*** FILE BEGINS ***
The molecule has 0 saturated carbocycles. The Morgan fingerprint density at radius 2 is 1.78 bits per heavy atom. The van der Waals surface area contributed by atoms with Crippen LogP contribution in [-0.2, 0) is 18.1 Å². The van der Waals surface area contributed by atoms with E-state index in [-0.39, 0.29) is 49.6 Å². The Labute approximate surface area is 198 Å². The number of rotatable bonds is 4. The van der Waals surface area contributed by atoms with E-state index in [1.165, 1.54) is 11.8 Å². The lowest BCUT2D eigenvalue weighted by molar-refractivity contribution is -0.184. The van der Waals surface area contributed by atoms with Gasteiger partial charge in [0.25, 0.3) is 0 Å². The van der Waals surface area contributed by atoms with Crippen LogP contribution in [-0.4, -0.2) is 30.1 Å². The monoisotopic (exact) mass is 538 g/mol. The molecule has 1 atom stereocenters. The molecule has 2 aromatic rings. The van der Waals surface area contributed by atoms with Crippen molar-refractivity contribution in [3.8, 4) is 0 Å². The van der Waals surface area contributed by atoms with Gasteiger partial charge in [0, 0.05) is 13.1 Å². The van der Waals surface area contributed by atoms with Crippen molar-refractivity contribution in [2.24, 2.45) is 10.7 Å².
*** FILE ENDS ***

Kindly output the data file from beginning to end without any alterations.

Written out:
The molecule has 0 saturated carbocycles. The Morgan fingerprint density at radius 2 is 1.78 bits per heavy atom. The van der Waals surface area contributed by atoms with Crippen LogP contribution in [-0.2, 0) is 18.1 Å². The van der Waals surface area contributed by atoms with E-state index in [-0.39, 0.29) is 49.6 Å². The Labute approximate surface area is 198 Å². The number of rotatable bonds is 4. The van der Waals surface area contributed by atoms with E-state index in [1.165, 1.54) is 11.8 Å². The lowest BCUT2D eigenvalue weighted by molar-refractivity contribution is -0.184. The van der Waals surface area contributed by atoms with Gasteiger partial charge in [0.25, 0.3) is 0 Å². The van der Waals surface area contributed by atoms with Crippen LogP contribution in [-0.4, -0.2) is 30.1 Å². The monoisotopic (exact) mass is 538 g/mol. The molecule has 1 atom stereocenters. The molecule has 2 aromatic rings. The van der Waals surface area contributed by atoms with Crippen molar-refractivity contribution in [3.8, 4) is 0 Å². The van der Waals surface area contributed by atoms with Gasteiger partial charge in [0, 0.05) is 13.1 Å². The van der Waals surface area contributed by atoms with Crippen molar-refractivity contribution in [2.24, 2.45) is 10.7 Å².